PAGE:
Another possibility is that a theory that predicts a landscape would become well-established because of other predictions it made. The trouble with criticizing string theory because it plausibly predicts a landscape of vacua is that the landscape interpretation of the universe might be correct. 200 years from now, if more clues have emerged, possibly including some that are unforeseeable now, it might seem obvious that the landscape of string vacua was necessary to make string theory viable.

Horgan: Do you agree with Sean Carroll that falsifiability is overrated as a criterion for distinguishing science from pseudo-science?

Witten: Scientists aim to get as reliable and precise an understanding of nature as we can. The gold standard is a precise prediction that can be tested in a precise way in a laboratory experiment. Experiments that disprove theories are an important part of the scientific process.
With that said, it is a little too narrow to claim that science consists of trying to falsify theories because a lot of science consists of trying to discover things. (Chemists who attempt a new synthesis could say they are trying to falsify the hypothesis that this new synthesis won’t work. But that isn’t what they usually say. People who search for life on Mars could say they are trying to falsify the hypothesis that there is no life on Mars. Again, people don’t usually talk that way.)

Horgan: Are multiverse theories—whether inspired by string theory or other ideas—falsifiable? If not, should they be taken seriously?

Witten: If the landscape interpretation of the universe is correct, it certainly might be possible to get additional clues supporting this, as I indicated in an answer above.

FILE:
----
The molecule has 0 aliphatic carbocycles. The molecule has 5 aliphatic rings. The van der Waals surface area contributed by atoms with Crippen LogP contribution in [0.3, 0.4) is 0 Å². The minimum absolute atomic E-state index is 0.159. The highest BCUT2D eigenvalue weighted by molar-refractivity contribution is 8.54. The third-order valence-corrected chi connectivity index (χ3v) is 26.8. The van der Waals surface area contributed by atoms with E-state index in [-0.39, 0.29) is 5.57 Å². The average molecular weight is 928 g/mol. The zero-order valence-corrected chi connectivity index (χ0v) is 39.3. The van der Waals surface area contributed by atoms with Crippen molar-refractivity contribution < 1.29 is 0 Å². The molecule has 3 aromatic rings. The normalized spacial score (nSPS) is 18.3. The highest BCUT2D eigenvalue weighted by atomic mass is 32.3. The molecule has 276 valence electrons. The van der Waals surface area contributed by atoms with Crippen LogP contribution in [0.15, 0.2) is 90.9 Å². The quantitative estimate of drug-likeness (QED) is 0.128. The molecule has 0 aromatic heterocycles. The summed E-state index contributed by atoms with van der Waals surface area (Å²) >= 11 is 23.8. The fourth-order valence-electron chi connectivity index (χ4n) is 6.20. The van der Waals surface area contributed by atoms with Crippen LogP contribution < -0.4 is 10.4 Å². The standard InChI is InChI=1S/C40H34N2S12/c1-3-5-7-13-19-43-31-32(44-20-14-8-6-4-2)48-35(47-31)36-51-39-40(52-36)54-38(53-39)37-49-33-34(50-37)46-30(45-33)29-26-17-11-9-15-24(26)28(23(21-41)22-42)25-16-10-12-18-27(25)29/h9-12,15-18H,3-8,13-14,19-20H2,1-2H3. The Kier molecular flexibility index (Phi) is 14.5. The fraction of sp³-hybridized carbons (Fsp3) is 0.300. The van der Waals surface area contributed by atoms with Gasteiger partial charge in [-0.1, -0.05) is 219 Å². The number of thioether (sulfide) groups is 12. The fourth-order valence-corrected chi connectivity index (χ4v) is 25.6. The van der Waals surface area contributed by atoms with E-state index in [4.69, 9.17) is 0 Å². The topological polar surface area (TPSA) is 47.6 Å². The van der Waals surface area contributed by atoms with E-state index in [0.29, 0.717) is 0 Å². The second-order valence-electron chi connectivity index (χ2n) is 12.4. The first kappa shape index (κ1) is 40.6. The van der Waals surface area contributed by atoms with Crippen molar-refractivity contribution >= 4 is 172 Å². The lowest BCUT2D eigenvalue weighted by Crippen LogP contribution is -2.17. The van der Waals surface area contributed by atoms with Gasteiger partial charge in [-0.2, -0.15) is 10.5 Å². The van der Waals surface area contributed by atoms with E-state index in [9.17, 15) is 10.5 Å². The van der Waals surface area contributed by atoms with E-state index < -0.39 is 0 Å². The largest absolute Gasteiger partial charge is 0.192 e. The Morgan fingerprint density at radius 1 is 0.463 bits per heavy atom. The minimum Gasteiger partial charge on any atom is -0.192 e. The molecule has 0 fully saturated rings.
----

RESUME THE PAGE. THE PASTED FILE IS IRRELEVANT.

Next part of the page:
Horgan: Some proponents of multiverse theories have promoted the anthropic principle as an answer to the question of why we live in this universe and not an entirely different one. Do you think the anthropic principle is a legitimate scientific proposition?

Witten: As I also wrote above, I would prefer an explanation of the universe from first principles, with no anthropic considerations. But once again, the universe wasn’t created for our convenience and it is useless to have preconceptions about what the answer is.

Horgan: Do you think science will ever explain exactly how the universe came into being? Why there is something rather than nothing?

Witten: Science has had an amazing amount of success in understanding the early universe, and for example, as you probably know, the evidence for cosmic “inflation” is vastly greater than when we last talked (or when your book appeared). However, when you ask if we will understand “exactly” how the universe came into being, that is a very high bar.

I think I would prefer to just say what I can see that might give a better understanding. Obviously, there are forthcoming observations that may help. The most immediate will be more data on the polarization of the cosmic microwave radiation. We should know more there within a few years. On a time scale of a few decades, fundamentally new insight might come from observations of the cosmic 21-centimeter background radiation and probably from other techniques.